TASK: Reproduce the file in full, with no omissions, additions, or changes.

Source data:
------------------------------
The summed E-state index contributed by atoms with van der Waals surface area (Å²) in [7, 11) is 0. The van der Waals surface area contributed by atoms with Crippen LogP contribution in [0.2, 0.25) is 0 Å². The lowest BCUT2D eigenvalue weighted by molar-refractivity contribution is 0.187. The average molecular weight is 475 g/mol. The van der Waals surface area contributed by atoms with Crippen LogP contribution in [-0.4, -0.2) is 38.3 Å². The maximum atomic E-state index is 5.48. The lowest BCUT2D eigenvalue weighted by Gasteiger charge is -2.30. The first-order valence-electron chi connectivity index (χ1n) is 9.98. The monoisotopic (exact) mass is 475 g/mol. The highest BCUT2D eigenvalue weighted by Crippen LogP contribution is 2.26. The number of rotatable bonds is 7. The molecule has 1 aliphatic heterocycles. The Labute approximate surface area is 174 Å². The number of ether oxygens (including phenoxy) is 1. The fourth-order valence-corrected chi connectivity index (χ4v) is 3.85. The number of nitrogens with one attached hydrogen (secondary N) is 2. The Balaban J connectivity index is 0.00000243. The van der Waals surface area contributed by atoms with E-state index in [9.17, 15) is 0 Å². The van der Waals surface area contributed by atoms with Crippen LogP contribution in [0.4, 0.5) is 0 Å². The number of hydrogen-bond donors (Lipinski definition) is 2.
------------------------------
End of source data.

The summed E-state index contributed by atoms with van der Waals surface area (Å²) in [7, 11) is 0. The van der Waals surface area contributed by atoms with Crippen LogP contribution in [0.2, 0.25) is 0 Å². The lowest BCUT2D eigenvalue weighted by molar-refractivity contribution is 0.187. The average molecular weight is 475 g/mol. The van der Waals surface area contributed by atoms with Crippen LogP contribution in [-0.4, -0.2) is 38.3 Å². The maximum atomic E-state index is 5.48. The lowest BCUT2D eigenvalue weighted by Gasteiger charge is -2.30. The first-order valence-electron chi connectivity index (χ1n) is 9.98. The monoisotopic (exact) mass is 475 g/mol. The highest BCUT2D eigenvalue weighted by Crippen LogP contribution is 2.26. The number of rotatable bonds is 7. The molecule has 1 aliphatic heterocycles. The Labute approximate surface area is 174 Å². The number of ether oxygens (including phenoxy) is 1. The fourth-order valence-corrected chi connectivity index (χ4v) is 3.85. The number of nitrogens with one attached hydrogen (secondary N) is 2. The Balaban J connectivity index is 0.00000243. The van der Waals surface area contributed by atoms with E-state index in [9.17, 15) is 0 Å². The van der Waals surface area contributed by atoms with Crippen LogP contribution in [0.4, 0.5) is 0 Å². The number of hydrogen-bond donors (Lipinski definition) is 2.